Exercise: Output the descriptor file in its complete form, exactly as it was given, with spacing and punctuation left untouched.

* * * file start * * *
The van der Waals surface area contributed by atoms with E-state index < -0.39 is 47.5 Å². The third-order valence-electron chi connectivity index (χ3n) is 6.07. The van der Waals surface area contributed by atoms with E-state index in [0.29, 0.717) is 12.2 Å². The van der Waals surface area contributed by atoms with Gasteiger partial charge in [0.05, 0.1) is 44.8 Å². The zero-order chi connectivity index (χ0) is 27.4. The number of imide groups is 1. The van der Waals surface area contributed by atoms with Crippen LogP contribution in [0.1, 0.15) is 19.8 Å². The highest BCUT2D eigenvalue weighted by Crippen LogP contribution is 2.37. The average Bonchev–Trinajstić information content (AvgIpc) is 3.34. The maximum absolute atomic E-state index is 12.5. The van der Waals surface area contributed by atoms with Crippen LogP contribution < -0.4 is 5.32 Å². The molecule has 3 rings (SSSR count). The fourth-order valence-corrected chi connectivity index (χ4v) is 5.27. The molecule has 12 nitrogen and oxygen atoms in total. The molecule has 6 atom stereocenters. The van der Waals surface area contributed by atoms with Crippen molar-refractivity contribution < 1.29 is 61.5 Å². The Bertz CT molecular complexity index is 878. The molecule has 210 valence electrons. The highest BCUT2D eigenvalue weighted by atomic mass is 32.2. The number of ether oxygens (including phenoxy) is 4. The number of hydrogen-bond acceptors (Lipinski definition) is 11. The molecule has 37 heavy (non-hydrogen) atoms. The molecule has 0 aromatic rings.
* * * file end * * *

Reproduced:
The van der Waals surface area contributed by atoms with E-state index < -0.39 is 47.5 Å². The third-order valence-electron chi connectivity index (χ3n) is 6.07. The van der Waals surface area contributed by atoms with E-state index in [0.29, 0.717) is 12.2 Å². The van der Waals surface area contributed by atoms with Gasteiger partial charge in [0.05, 0.1) is 44.8 Å². The zero-order chi connectivity index (χ0) is 27.4. The number of imide groups is 1. The van der Waals surface area contributed by atoms with Crippen LogP contribution in [0.1, 0.15) is 19.8 Å². The highest BCUT2D eigenvalue weighted by Crippen LogP contribution is 2.37. The average Bonchev–Trinajstić information content (AvgIpc) is 3.34. The maximum absolute atomic E-state index is 12.5. The van der Waals surface area contributed by atoms with Crippen LogP contribution < -0.4 is 5.32 Å². The molecule has 3 rings (SSSR count). The fourth-order valence-corrected chi connectivity index (χ4v) is 5.27. The molecule has 12 nitrogen and oxygen atoms in total. The molecule has 6 atom stereocenters. The van der Waals surface area contributed by atoms with Crippen molar-refractivity contribution < 1.29 is 61.5 Å². The Bertz CT molecular complexity index is 878. The molecule has 210 valence electrons. The highest BCUT2D eigenvalue weighted by atomic mass is 32.2. The number of ether oxygens (including phenoxy) is 4. The number of hydrogen-bond acceptors (Lipinski definition) is 11. The molecule has 37 heavy (non-hydrogen) atoms. The molecule has 0 aromatic rings.